These people are heading into the rainy season without the water or sanitation services they have been asking for since 2005.
Residents of the settlement, which lies between Hekpoort and Skeerpoort, say there has been no progress since a group of 3 500 residents protested in June, GroundUp reports. None of the authorities concerned – the Madibeng Municipality and the provincial departments of water and sanitation and basic education – have responded to their demands. Schaumburg Residents’ Committee member Oscar Nkgoeng told Groundup: “We are still using the pit toilets. It’s now 12 years without proper water. And the government still isn’t coming to the party. “We’re struggling even to get drinking water. That is our main problem.”
Committee member Vivien Laverne says that out of “anger and desperation”, the community is now turning to the private sector for donations for a water system. One borehole pump services the community’s 6 000 residents and the committee wants to install a tap on every street corner – a project which they estimate will cost just over R500 000.
They also want to build a storm water drain to channel flood water during the rainy season.
“Schaumberg is about to have its rainy season, and community members are concerned that their houses are going to be flooded,” Laverne said.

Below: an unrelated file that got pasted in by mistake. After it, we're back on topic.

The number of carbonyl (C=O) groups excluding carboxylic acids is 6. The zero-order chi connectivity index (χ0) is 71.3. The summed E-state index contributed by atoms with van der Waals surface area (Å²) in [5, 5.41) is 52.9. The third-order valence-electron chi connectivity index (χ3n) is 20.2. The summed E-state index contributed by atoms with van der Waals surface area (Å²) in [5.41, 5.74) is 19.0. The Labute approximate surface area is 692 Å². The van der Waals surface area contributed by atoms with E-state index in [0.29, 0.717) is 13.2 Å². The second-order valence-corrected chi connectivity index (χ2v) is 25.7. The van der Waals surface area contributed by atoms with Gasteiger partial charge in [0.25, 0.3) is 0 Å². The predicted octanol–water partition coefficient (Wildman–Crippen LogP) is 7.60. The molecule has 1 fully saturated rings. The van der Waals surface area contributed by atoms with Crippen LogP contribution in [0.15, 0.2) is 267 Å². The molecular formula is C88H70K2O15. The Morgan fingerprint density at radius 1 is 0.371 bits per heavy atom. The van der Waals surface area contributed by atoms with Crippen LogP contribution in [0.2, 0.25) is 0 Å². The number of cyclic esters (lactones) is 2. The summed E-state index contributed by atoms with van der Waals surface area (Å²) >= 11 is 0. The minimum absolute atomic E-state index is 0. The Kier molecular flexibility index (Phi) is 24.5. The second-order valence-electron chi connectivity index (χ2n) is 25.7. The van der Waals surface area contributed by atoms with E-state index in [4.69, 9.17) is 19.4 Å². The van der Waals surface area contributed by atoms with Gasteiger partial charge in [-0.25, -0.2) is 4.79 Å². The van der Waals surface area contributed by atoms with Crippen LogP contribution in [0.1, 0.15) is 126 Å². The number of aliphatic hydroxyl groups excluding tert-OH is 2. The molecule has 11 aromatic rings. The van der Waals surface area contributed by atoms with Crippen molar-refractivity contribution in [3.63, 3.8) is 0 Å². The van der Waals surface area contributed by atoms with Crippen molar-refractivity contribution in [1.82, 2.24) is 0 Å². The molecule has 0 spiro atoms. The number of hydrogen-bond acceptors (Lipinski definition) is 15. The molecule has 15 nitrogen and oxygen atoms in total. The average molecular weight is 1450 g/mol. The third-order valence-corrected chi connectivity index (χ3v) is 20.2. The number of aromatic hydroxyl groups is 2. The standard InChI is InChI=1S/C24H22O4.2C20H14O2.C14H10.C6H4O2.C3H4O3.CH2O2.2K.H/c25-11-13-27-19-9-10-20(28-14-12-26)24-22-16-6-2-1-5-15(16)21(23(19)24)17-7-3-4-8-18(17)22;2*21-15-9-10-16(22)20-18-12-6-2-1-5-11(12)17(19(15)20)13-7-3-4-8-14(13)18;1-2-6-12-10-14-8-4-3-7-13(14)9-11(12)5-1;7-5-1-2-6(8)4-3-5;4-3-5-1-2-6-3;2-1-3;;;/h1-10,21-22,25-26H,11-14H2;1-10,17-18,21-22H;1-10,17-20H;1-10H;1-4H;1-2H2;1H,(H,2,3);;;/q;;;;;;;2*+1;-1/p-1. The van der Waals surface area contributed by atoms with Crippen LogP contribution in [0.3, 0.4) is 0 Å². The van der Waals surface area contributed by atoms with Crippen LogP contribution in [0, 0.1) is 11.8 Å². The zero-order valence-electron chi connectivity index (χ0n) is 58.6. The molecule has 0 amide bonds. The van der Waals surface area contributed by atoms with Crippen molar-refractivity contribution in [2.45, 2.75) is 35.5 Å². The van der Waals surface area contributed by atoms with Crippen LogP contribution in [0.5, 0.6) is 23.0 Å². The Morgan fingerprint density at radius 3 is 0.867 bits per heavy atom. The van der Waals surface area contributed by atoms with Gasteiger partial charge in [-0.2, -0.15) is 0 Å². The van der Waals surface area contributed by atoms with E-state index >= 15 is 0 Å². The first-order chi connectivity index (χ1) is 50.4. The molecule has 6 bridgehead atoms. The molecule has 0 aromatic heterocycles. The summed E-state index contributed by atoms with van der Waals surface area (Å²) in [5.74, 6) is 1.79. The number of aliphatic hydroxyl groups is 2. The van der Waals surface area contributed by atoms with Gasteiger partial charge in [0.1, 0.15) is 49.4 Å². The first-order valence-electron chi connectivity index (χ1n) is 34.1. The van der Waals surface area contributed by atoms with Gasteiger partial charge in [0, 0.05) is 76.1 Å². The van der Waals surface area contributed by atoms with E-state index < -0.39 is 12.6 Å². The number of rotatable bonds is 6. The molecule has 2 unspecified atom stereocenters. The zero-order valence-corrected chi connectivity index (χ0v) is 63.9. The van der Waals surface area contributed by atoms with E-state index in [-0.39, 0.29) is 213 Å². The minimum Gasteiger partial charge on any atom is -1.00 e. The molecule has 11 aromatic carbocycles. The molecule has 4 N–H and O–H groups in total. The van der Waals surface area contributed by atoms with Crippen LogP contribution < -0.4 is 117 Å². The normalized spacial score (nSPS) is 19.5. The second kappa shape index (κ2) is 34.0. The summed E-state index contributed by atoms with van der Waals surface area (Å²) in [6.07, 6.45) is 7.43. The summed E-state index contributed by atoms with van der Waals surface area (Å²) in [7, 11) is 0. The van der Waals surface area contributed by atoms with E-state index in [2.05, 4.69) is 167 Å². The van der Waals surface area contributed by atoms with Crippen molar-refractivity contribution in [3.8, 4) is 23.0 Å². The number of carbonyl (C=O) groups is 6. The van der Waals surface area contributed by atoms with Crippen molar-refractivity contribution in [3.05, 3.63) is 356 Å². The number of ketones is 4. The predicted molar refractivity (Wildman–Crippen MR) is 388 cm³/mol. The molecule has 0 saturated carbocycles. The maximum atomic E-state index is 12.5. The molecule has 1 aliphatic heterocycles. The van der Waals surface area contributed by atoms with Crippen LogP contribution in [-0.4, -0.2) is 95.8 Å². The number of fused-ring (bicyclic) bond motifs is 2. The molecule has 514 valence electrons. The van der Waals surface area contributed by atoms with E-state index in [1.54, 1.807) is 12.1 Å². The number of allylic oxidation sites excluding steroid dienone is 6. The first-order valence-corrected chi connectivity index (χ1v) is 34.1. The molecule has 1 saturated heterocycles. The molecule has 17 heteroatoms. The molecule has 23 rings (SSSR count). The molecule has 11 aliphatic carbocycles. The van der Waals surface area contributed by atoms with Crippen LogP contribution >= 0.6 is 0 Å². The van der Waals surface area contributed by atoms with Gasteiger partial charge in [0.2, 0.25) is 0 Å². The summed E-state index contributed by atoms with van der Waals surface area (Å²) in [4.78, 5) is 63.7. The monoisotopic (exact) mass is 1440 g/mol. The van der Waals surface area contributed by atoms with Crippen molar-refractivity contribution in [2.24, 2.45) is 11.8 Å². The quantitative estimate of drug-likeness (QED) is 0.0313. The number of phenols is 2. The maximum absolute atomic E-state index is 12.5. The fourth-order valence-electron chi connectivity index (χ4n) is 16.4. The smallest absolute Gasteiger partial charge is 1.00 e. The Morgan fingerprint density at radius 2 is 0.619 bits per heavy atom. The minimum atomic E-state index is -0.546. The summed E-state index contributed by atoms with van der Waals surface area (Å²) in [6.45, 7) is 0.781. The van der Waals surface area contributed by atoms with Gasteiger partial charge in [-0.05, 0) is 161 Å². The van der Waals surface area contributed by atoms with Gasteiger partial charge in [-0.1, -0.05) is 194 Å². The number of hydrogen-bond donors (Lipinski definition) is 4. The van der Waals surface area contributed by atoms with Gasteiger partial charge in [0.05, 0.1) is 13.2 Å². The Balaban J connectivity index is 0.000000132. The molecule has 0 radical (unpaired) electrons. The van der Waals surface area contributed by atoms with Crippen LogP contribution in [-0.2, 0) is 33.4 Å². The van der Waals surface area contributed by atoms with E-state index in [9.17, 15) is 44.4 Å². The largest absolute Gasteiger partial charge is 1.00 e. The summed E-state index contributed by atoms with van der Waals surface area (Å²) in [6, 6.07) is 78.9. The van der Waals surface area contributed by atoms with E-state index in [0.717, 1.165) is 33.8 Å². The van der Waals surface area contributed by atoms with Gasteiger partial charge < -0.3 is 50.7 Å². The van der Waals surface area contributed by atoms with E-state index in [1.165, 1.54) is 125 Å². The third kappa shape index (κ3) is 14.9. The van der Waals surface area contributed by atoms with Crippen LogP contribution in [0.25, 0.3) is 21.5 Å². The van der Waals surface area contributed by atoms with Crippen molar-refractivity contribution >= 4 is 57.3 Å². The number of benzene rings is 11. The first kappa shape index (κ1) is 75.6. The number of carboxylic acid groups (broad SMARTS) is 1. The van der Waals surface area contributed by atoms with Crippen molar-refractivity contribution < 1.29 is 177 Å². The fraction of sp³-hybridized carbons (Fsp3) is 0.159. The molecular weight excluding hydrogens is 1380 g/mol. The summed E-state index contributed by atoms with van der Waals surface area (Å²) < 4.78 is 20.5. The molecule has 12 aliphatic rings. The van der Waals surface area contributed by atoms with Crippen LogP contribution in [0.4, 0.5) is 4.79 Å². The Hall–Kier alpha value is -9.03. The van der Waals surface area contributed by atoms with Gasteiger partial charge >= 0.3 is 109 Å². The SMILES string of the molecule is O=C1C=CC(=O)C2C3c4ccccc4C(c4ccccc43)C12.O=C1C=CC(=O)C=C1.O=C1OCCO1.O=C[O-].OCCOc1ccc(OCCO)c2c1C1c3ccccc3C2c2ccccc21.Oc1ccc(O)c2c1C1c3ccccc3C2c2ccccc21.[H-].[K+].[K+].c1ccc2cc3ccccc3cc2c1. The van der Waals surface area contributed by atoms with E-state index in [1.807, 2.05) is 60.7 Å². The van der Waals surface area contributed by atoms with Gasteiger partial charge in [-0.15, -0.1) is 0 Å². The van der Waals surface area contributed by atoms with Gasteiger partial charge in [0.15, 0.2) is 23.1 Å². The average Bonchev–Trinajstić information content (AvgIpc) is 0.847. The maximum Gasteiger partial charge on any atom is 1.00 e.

Maanda Mandavha, Regional Head of Bulk Infrastructure for the North West Department of Water and Sanitation, said it was up to local government to develop a plan for this community. Attempts to reach the Madibeng Municipality were unsuccessful, as were attempts to contact local councillor Abram Ratlou.
Other demands raised at the march in June included the improvement of a local secondary school and regular refuse and waste collection, because residents are forced to burn their own rubbish every week.
Schaumberg falls into the Democratic Alliance-run Ward 29 in the predominantly African National Congress-ruled Madibeng municipality.
The community is frustrated because it has followed what Laverge calls “the perfect political procedural ways of doing things”, with no results. “The community didn’t just march to demand. It had done its homework, groundwork and investigations,” she said. “This community has really worked on solution-based memorandums. People are angry.”
Committee member Abdullah Milanzi says he is frustrated with politicians who “don’t work for people”.
“Weeks or months before the elections, they will come to you, they will convince you, and they will do things, but they will not finish things,” said Nkgoeng. “The ANC guys were running around promising things and after the elections they were gone. The DA: The same. Now that the elections are done and dusted, they are gone.”